MA: Can is so early to me, ‘cause after reading about PiL and I think Metal Box came out, there were all these references to Can, so I started listening to Can then. I didn't pick up on the other Krautrock bands ‘til way, way later. Can's pretty apart. And I think they're pretty apart from anything anyway.

PSF: You did a show with Bo Diddley too. What was that like?

MA: Our set was great. Dan sometimes get a little too amped before we play, and I think sometimes it might be a little bit of a pressure that he feels, like being the headlining band... he'll be a little hyper sometimes. But you could tell at the show he was so completely relaxed. He knew the people weren't there necessarily to see us. And he just played so in the pocket and had such a good groove going through the whole thing. The whole set was, I think, one of the best sets we ever played.

PSF: I'd also like to ask you about the Wylde Rattz. Weren't you supposed to have a record coming out?

MA: I have no idea what's going on with that. There was stuff recorded years ago, ‘97 or ‘98. As far as I know, the tapes are all owned by London Records, which is god knows where now, what company that's gotten bowled into. That was, I think, my first experience at rock and roll fantasy camp, getting to write songs and play with Ron Asheton, and, of course, Thurston and Steve Shelley and Mike Watt. But I never thought I'd meet Ron Asheton. The other guys, they're sort of like accessible people from my generation.

PSF: What about the MC5 tour? How did you become involved with that?

MA: They contacted me. To tell you the truth, I was kind of apprehensive. Just thinking of it from a fan's point of view, I was, "God, would I want to go see the MC5 with somebody else replacing Rob Tyner? And Fred Smith? Is that even going to work? And then me being in that position, am I going to be the guy getting eggs thrown at? I wasn't quite sure where everybody else was at at that time. I knew Wayne had been playing and putting out records for the duration... I went down there for practice and within five minutes my fears were all set aside. I was like, "Oh yeah, these guys are totally on fire. This will be great. And I think I can do this." My fears in terms how they were doing were put aside very quickly. My fears of myself... a little longer.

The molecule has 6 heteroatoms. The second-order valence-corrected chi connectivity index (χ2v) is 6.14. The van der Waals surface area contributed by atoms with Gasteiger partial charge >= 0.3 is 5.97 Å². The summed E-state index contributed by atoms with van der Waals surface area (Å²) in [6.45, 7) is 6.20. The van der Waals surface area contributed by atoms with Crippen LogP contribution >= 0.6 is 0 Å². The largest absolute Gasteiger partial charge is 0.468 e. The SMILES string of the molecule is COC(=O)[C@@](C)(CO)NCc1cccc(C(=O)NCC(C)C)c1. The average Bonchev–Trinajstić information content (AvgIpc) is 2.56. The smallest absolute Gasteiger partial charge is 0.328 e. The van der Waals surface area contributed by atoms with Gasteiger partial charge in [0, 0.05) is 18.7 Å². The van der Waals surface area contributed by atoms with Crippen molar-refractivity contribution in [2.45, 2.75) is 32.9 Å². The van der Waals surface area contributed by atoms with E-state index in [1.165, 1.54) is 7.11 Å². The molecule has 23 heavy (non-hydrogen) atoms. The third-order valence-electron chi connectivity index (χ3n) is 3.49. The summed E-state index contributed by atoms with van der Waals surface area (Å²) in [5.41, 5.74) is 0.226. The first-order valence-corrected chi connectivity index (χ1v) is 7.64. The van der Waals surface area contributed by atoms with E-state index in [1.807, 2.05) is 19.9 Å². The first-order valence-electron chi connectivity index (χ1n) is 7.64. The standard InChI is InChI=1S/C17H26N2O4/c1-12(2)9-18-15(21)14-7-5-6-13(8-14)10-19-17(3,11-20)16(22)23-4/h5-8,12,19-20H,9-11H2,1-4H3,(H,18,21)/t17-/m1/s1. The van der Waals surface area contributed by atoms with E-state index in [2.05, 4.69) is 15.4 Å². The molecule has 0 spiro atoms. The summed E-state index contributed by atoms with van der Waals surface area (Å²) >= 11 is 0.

PSF: I heard Mudhoney's working on a DVD, right? Could you tell me a little bit about it?

MA: There's supposed to be a double DVD, and one of the disks is to compile music videos we've done over the years. And the other one is gonna compile stuff from lives shows, tapes that we've gotten that'll span the history of the band. I guess both disks will. I think that's pretty much it... .It's still in production.

PSF: Seattle has always had this close-knit music community; there's no egos or feuds. Why do you think that is?

MA: There's probably egos and feuds. In fact, I know there are. (laughs) But the egos and feuds are probably held by the people you've never heard of, rather than the people you have. The people who are like, "It should've been me!" (laughs) "Really? How do you figure?"

PSF: I remember knowing about all these Seattle bands. Like, Pearl Jam was friends with Soundgarden, you guys played shows with Nirvana.

MA: We're friends with Pearl Jam too, you know. We've known those guys for a really, really long time. Steve went to high school with Stoney (Gossard). Jeff (Ament) was in Green River, and then Stone was in Green River later, meaning four months later.

PSF: But there's never been this sense of competition between the bands.

MA: How do you compete in music?

PSF: Good point. You look at the British bands, like Oasis versus Blur, for example. I don't think there's any counterpart in Seattle.

MA: Thank God! Music isn't something that should have awards, it isn't something that should have awards, prizes, stuff like that. It's a completely subjective thing. Obviously, I don't feel that album sales have any reflection on how good a band is or how good the music is. It has nothing to do with that. And, to tell you the truth, I would emphatically say that the bigger a band is, the worse it is. Not always, but kind of generally, if you're in the top of the charts, your music's probably meaningless.

There's always going to be exceptions. Weird things will pop up now again and break through, but for the most part, it's always been that way. Go back to pop music in the fifties and sixties. There was a time there when rock and roll popped into the charts, but alongside the Beatles was "Yummy Yummy Yummy." And even lesser things than that. And there was more of that stuff than there was of the good stuff.

Also see the Sub Pop website for more Mudhoney madness